Tuesday, November 30, 2010

Julian Assange’s Revenge

Diversionary tactics are big in the intelligence community. Have the ‘mark’ look the other way while you pick his pockets. And while the international and diplomatic community cry foul over the latest WikiLeaks abomination, the rest of us should be breaking down the doors of governments asking how such ‘sensitive’ data was able to be let loose in the first place. You can bet plenty of bureaucrats are currently playing ‘Duck and Cover’. Isn’t the job of these people to keep secrets ‘secret’?

I can only guess that should be Rule 1 of the CIA, MI6, ASIO, MOSSAD and others’ Guide to Being a Good Spy. We might not like secrets being kept by our governments, it adds to our paranoia. But we can at least expect them to keep them secret, if that’s their department’s job. In an age of such deplorable terrorism, if a website represented by a ‘rogue’ Australian ex-pat can get their hands on this stuff, what hope can we have of our own real security? I guess the answer is “we can’t”. Time to give-up?

I wonder how much of this hoo-ha we would hear if WikiLeaks was a recognised news agency? I’m reminded of the impartial reporting philosophy of Al Jazeera when they first launched. Real news was presented (and still is) irrespective of the perspective. That philosophy subsequently raised the ire of western governments.

I don’t condone all the actions taken by WikiLeaks. Any type of ‘reporting’ requires discretion. But what is it that gives Julian Assange such bravado in the face of threats from so many governments? No doubt he is well advised legally, but given the man’s history, especially his early childhood, light is shed on his perspective of the world. At the age of 9, unfortunate circumstances found him indoctrinated into a cult in southern Australia, which was eventually uncovered to be undertaking the most horrendous treatment and torture of child members. Some survivors have committed suicide as adults. After an acrimonious split with his step-father, his mother, he and step-brother found themselves ‘one the run’ from the cult for many years. And here’s where Assange’s motivation may lay for ‘sticking-it’ to authority. Why would you be intimated by threats from governments, when those same authorities failed to protect you as a child?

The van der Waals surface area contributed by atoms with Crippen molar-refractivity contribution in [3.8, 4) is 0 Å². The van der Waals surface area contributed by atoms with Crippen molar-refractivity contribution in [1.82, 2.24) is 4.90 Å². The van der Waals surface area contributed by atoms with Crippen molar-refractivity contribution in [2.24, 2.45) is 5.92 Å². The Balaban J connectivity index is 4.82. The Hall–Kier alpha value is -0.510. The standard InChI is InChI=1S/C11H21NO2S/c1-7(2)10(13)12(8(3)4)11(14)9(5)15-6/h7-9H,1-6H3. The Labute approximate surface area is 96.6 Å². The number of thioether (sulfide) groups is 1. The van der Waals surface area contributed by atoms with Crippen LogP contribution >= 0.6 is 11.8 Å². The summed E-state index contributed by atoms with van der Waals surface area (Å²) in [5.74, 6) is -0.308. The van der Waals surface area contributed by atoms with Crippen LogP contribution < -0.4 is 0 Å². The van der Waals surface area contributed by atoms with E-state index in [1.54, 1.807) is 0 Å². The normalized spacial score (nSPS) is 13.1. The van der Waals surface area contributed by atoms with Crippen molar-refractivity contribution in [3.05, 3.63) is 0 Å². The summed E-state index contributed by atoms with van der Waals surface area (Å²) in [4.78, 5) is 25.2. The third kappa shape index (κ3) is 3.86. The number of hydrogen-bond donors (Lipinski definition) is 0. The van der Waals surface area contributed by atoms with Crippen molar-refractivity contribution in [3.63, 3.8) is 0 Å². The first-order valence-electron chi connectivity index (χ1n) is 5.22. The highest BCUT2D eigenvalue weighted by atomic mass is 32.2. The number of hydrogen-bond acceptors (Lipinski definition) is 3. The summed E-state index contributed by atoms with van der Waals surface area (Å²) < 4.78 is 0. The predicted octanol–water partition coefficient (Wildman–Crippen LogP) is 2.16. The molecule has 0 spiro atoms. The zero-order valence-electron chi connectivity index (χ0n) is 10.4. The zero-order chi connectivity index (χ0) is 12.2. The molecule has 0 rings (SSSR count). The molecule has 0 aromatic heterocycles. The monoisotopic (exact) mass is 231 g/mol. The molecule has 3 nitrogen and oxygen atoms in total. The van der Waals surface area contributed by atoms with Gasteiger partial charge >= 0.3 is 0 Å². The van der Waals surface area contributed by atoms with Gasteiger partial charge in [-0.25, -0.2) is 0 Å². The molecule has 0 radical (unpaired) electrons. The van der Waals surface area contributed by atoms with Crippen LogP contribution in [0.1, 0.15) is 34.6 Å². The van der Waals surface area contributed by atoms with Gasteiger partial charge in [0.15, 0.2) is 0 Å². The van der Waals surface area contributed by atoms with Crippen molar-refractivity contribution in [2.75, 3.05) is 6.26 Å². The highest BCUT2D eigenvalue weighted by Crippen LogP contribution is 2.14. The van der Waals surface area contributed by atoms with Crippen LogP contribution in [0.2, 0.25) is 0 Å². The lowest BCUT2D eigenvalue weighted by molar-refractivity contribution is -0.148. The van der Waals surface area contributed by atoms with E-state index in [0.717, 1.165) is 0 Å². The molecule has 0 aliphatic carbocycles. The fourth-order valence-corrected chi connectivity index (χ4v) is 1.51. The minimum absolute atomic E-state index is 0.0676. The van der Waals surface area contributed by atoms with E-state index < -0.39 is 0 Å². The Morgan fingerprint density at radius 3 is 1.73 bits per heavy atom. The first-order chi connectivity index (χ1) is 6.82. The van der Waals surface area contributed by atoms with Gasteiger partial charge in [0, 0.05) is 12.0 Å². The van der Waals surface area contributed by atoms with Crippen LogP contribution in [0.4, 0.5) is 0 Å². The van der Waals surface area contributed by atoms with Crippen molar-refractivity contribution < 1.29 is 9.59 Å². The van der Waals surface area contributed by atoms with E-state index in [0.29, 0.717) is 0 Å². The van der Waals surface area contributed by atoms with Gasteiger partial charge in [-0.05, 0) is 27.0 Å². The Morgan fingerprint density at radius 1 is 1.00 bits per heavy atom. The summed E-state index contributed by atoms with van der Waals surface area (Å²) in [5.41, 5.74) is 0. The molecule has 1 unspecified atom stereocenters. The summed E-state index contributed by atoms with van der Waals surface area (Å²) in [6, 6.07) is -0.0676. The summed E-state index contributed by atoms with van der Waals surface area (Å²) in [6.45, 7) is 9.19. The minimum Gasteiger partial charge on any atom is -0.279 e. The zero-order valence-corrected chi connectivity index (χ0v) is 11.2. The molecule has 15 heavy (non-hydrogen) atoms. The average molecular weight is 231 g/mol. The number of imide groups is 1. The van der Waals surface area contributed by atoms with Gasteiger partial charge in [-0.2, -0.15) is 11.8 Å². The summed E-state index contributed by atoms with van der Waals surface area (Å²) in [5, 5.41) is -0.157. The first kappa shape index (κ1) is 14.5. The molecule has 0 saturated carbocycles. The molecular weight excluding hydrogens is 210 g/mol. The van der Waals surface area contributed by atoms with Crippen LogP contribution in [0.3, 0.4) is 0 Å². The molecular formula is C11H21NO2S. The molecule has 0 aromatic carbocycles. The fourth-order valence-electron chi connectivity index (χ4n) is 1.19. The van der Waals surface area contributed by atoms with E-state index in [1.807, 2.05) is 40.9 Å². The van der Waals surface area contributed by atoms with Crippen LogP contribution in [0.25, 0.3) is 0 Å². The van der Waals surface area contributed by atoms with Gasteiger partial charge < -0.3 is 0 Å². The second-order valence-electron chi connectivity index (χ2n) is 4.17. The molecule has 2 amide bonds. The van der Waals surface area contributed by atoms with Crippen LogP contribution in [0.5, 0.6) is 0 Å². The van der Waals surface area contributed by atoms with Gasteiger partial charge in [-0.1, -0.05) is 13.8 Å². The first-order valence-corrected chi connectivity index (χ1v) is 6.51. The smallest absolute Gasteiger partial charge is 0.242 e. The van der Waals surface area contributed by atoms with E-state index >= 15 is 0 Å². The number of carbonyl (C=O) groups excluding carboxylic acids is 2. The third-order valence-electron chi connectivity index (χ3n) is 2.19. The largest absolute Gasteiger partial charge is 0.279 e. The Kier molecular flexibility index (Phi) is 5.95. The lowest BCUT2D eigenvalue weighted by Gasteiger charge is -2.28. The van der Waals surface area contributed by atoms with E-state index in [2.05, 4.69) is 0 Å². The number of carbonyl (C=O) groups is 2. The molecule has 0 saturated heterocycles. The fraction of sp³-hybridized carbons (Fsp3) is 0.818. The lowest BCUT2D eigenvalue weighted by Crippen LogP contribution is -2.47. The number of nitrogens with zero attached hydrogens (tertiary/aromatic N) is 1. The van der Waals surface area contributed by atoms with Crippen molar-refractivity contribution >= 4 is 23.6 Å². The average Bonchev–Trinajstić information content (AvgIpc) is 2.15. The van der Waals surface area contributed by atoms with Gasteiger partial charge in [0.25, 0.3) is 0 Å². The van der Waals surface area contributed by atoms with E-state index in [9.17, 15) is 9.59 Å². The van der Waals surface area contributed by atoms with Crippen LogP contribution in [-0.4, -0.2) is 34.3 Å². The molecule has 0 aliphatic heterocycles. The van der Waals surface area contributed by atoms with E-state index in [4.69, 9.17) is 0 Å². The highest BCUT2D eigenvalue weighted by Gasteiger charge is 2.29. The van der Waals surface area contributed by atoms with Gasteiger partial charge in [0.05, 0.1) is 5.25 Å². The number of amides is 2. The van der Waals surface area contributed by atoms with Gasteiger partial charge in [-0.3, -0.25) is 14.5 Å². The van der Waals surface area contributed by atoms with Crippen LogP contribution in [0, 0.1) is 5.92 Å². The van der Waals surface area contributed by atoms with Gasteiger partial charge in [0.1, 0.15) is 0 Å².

Not convinced? Take a look at the Australian 60 Minutes report on the cult here: http://sixtyminutes.ninemsn.com.au/stories/870619/the-family

And to learn more about how Julian Assange ticks, take a look at this frank and revealing interview from July this year, found here:   
 http://www.ted.com/talks/julian_assange_why_the_world_needs_wikileaks.html

My profile of Julian Assange as broadcast on RTÉ Radio 1 can be heard here:

(http://www.timstackpool.com/Assange_RTE.mp3)
Copyright RTÉ Radio Ireland 2010